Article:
Good hydration linked to healthy aging
Credit: Pixabay/CC0 Public Domain
Adults who stay well-hydrated appear to be healthier, develop fewer chronic conditions, such as heart and lung disease, and live longer than those who may not get sufficient fluids, according to a National Institutes of Health study published in eBioMedicine. Using health data gathered from 11,255 adults over a 30-year period, researchers analyzed links between serum sodium levels—which go up when fluid intake goes down—and various indicators of health. They found that adults with serum sodium levels at the higher end of a normal range were more likely to develop chronic conditions and show signs of advanced biological aging than those with serum sodium levels in the medium ranges. Adults with higher levels were also more likely to die at a younger age.
"The results suggest that proper hydration may slow down aging and prolong a disease-free life," said Natalia Dmitrieva, Ph.D., a study author and researcher in the Laboratory of Cardiovascular Regenerative Medicine at the National Heart, Lung, and Blood Institute (NHLBI), part of NIH.
The study expands on research the scientists published in March 2022, which found links between higher ranges of normal serum sodium levels and increased risks for heart failure. Both findings came from the Atherosclerosis Risk in Communities (ARIC) study, which includes sub-studies involving thousands of Black and white adults from throughout the United States. The first ARIC sub-study started in 1987 and has helped researchers better understand risk factors for heart disease, while shaping clinical guidelines for its treatment and prevention.
For this latest analysis, researchers assessed information study participants shared during five medical visits—the first two when they were in their 50s, and the last when they were between ages 70-90. To allow for a fair comparison between how hydration correlated with health outcomes, researchers excluded adults who had high levels of serum sodium at baseline check-ins or with underlying conditions, like obesity, that could affect serum sodium levels. They then evaluated how serum sodium levels correlated with biological aging, which was assessed through 15 health markers. This included factors, such as systolic blood pressure, cholesterol, and blood sugar, which provided insight about how well each person's cardiovascular, respiratory, metabolic, renal, and immune system was functioning. They also adjusted for factors, like age, race, biological sex, smoking status, and hypertension.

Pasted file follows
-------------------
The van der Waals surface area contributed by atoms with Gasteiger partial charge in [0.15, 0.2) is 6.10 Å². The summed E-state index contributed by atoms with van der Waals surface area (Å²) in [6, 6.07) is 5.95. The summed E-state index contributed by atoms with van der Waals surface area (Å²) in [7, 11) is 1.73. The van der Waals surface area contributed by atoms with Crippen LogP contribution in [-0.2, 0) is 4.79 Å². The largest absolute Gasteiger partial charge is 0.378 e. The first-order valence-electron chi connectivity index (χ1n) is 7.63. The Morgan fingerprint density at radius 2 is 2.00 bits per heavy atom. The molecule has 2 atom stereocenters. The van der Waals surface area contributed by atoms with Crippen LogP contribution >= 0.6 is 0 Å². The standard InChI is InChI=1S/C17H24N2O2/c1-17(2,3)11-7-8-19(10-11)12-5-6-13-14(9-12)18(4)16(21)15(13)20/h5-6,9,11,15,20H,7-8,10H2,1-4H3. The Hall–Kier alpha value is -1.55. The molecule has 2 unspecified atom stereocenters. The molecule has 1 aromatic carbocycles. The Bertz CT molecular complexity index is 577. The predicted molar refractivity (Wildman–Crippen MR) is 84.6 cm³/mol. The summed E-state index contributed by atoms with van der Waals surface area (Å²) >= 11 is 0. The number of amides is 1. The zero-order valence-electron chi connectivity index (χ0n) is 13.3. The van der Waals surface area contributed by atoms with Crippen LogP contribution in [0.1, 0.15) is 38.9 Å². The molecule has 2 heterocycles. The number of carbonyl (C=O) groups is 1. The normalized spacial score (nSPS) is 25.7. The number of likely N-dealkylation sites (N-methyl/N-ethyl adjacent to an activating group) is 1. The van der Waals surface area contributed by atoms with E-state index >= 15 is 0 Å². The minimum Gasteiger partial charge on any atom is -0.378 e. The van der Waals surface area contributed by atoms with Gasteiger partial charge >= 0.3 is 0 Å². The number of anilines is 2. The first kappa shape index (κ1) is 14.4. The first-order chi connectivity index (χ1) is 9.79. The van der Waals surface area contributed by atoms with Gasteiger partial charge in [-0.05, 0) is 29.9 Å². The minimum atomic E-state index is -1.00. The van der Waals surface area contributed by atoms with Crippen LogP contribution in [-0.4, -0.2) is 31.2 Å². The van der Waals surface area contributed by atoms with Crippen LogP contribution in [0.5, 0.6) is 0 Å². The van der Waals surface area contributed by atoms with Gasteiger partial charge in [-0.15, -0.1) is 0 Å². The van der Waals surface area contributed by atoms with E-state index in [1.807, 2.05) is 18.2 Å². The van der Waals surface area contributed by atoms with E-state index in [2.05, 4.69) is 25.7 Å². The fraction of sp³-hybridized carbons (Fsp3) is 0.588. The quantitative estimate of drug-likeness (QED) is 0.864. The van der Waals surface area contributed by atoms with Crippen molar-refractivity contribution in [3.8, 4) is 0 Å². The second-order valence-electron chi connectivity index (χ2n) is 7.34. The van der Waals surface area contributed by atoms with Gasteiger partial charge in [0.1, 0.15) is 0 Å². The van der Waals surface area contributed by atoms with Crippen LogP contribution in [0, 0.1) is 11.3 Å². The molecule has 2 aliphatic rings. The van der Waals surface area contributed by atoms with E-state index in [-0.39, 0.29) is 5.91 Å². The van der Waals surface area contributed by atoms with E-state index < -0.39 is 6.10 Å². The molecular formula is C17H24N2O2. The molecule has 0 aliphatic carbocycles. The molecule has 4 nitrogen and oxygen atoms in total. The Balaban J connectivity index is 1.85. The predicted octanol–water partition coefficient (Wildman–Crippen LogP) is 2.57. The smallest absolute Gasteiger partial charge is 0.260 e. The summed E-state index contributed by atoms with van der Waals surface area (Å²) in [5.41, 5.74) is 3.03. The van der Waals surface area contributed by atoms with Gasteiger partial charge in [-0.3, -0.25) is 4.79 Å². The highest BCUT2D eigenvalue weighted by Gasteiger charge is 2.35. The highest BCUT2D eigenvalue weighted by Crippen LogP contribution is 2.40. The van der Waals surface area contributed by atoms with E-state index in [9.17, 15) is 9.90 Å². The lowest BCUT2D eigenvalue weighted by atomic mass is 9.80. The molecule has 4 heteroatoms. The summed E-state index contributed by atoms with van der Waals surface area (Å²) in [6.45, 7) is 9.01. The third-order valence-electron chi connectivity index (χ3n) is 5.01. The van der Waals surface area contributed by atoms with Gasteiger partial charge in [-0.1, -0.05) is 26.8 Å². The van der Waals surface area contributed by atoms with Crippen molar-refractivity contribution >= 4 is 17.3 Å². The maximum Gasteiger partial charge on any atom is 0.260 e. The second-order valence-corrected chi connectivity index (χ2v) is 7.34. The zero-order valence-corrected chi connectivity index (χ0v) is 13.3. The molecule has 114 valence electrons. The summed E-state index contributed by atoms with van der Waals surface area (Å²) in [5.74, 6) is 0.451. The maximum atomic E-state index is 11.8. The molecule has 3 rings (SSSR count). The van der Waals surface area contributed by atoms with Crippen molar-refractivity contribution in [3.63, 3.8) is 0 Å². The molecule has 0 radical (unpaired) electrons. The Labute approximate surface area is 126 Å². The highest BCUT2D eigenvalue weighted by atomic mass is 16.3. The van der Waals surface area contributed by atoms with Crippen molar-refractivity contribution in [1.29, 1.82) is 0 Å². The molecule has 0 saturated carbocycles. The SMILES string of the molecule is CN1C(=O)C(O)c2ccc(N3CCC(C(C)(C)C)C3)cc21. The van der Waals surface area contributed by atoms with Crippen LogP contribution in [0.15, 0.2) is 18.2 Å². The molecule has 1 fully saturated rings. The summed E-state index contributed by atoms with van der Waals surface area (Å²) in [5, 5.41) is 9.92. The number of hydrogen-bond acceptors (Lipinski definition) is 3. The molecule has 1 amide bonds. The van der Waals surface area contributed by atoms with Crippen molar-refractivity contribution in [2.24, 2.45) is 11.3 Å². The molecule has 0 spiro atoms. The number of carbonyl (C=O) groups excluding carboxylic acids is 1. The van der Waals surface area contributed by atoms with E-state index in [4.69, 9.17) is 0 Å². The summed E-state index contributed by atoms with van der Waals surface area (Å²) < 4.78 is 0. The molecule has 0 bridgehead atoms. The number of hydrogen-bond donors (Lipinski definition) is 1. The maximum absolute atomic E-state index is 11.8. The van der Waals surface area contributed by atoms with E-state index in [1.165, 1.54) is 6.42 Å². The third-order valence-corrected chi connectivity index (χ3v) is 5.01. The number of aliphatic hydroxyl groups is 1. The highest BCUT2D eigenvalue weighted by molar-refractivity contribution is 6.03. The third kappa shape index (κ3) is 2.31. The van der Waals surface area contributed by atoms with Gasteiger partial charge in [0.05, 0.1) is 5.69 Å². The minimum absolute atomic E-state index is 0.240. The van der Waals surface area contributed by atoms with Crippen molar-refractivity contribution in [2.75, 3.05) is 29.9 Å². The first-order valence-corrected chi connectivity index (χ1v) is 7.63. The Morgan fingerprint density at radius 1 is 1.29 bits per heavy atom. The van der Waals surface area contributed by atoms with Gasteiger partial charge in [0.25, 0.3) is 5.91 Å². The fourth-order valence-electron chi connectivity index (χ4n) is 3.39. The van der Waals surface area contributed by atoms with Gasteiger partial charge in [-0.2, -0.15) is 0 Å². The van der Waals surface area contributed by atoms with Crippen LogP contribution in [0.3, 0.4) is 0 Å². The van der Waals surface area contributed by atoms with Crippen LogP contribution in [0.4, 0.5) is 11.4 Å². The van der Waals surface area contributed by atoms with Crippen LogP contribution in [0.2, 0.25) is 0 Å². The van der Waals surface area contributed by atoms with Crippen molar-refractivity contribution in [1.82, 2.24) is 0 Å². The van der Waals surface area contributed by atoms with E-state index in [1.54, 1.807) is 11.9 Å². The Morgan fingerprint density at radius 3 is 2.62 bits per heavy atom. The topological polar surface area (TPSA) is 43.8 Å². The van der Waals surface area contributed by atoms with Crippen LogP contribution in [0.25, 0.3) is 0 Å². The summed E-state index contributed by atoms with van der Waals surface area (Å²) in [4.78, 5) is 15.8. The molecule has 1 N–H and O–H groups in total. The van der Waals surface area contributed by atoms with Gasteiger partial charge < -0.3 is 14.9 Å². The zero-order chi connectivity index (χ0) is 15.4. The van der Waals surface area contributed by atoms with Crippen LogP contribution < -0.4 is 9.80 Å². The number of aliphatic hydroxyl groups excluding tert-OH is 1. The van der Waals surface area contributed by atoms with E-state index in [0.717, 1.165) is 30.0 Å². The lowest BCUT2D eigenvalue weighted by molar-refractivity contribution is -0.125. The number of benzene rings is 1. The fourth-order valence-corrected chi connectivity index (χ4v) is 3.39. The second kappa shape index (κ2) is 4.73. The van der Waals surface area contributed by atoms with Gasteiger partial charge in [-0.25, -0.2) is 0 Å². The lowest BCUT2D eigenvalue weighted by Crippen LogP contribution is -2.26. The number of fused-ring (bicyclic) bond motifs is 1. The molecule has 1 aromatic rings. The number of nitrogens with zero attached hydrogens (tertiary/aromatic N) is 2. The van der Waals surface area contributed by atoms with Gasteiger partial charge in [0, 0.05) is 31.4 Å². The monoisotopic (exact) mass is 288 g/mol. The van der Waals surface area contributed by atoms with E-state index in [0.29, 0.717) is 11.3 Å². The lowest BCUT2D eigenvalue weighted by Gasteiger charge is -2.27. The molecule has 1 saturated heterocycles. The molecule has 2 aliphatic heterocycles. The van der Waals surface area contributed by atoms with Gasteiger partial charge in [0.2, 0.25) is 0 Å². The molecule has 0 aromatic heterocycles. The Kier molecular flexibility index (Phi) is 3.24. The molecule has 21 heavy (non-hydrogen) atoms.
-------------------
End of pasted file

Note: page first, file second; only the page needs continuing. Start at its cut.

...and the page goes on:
They found that adults with higher levels of normal serum sodium—with normal ranges falling between 135-146 milliequivalents per liter (mEq/L)—were more likely to show signs of faster biological aging. This was based on indictors like metabolic and cardiovascular health, lung function, and inflammation. For example, adults with serum sodium levels above 142 mEq/L had a 10-15% associated increased odds of being biologically older than their chronological age compared to ranges between 137-142 mEq/L, while levels above 144 mEq/L correlated with a 50% increase. Likewise, levels of 144.5-146 mEq/L were associated with a 21% increased risk of premature death compared to ranges between 137-142 mEq/L. Similarly, adults with serum sodium levels above 142 mEq/L had up to a 64% increased associated risk for developing chronic diseases like heart failure, stroke, atrial fibrillation and peripheral artery disease, as well as chronic lung disease, diabetes, and dementia. Conversely, adults with serum sodium levels between 138-140 mEq/L had the lowest risk of developing chronic disease. The findings don't prove a causal effect, the researchers noted. Randomized, controlled trials are necessary to determine if optimal hydration can promote healthy aging, prevent disease, and lead to a longer life. However, the associations can still inform clinical practice and guide personal health behavior.
"People whose serum sodium is 142 mEq/L or higher would benefit from evaluation of their fluid intake," Dmitrieva said. She noted that most people can safely increase their fluid intake to meet recommended levels, which can be done with water as well as other fluids, like juices, or vegetables and fruits with a high water content. The National Academies of Medicine, for example, suggest that most women consume around 6-9 cups (1.5-2.2 liters) of fluids daily and for men, 8-12 cups (2-3 liters).
Others may need medical guidance due to underlying health conditions. "The goal is to ensure patients are taking in enough fluids, while assessing factors, like medications, that may lead to fluid loss," said Manfred Boehm, M.D., a study author and director of the Laboratory of Cardiovascular Regenerative Medicine. "Doctors may also need to defer to a patient's current treatment plan, such as limiting fluid intake for heart failure." The authors also cited research that finds about half of people worldwide don't meet recommendations for daily total water intake, which often starts at 6 cups (1.5 liters).
"On the global level, this can have a big impact," Dmitrieva said. "Decreased body water content is the most common factor that increases serum sodium, which is why the results suggest that staying well hydrated may slow down the aging process and prevent or delay chronic disease." This research was supported by the Division of Intramural Research at NHLBI. The ARIC study has been supported by research contracts from NHLBI, NIH, and the Department of Health and Human Services.